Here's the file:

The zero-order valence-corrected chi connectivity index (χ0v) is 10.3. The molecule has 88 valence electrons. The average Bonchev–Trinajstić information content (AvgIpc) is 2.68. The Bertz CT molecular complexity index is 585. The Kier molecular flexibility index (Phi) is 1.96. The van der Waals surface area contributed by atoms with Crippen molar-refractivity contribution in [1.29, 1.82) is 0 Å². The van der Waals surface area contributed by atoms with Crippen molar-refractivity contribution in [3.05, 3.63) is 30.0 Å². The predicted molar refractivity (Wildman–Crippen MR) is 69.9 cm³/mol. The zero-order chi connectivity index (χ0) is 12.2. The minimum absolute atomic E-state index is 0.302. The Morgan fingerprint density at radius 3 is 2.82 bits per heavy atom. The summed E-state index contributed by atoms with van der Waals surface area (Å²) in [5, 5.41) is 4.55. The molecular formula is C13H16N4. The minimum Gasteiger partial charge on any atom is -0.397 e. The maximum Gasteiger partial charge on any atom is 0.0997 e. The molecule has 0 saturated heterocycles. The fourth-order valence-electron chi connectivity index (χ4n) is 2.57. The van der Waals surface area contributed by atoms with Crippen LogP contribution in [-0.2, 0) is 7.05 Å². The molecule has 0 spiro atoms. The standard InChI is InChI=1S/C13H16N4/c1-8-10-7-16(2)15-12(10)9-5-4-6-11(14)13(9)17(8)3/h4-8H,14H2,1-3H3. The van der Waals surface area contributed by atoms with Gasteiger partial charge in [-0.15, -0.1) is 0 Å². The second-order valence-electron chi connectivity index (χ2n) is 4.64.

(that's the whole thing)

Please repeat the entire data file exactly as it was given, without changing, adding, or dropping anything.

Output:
The zero-order valence-corrected chi connectivity index (χ0v) is 10.3. The molecule has 88 valence electrons. The average Bonchev–Trinajstić information content (AvgIpc) is 2.68. The Bertz CT molecular complexity index is 585. The Kier molecular flexibility index (Phi) is 1.96. The van der Waals surface area contributed by atoms with Crippen molar-refractivity contribution in [1.29, 1.82) is 0 Å². The van der Waals surface area contributed by atoms with Crippen molar-refractivity contribution in [3.05, 3.63) is 30.0 Å². The predicted molar refractivity (Wildman–Crippen MR) is 69.9 cm³/mol. The zero-order chi connectivity index (χ0) is 12.2. The minimum absolute atomic E-state index is 0.302. The Morgan fingerprint density at radius 3 is 2.82 bits per heavy atom. The summed E-state index contributed by atoms with van der Waals surface area (Å²) in [5, 5.41) is 4.55. The molecular formula is C13H16N4. The minimum Gasteiger partial charge on any atom is -0.397 e. The maximum Gasteiger partial charge on any atom is 0.0997 e. The molecule has 0 saturated heterocycles. The fourth-order valence-electron chi connectivity index (χ4n) is 2.57. The van der Waals surface area contributed by atoms with Crippen LogP contribution in [-0.2, 0) is 7.05 Å². The molecule has 0 spiro atoms. The standard InChI is InChI=1S/C13H16N4/c1-8-10-7-16(2)15-12(10)9-5-4-6-11(14)13(9)17(8)3/h4-8H,14H2,1-3H3. The van der Waals surface area contributed by atoms with Gasteiger partial charge in [-0.15, -0.1) is 0 Å². The second-order valence-electron chi connectivity index (χ2n) is 4.64.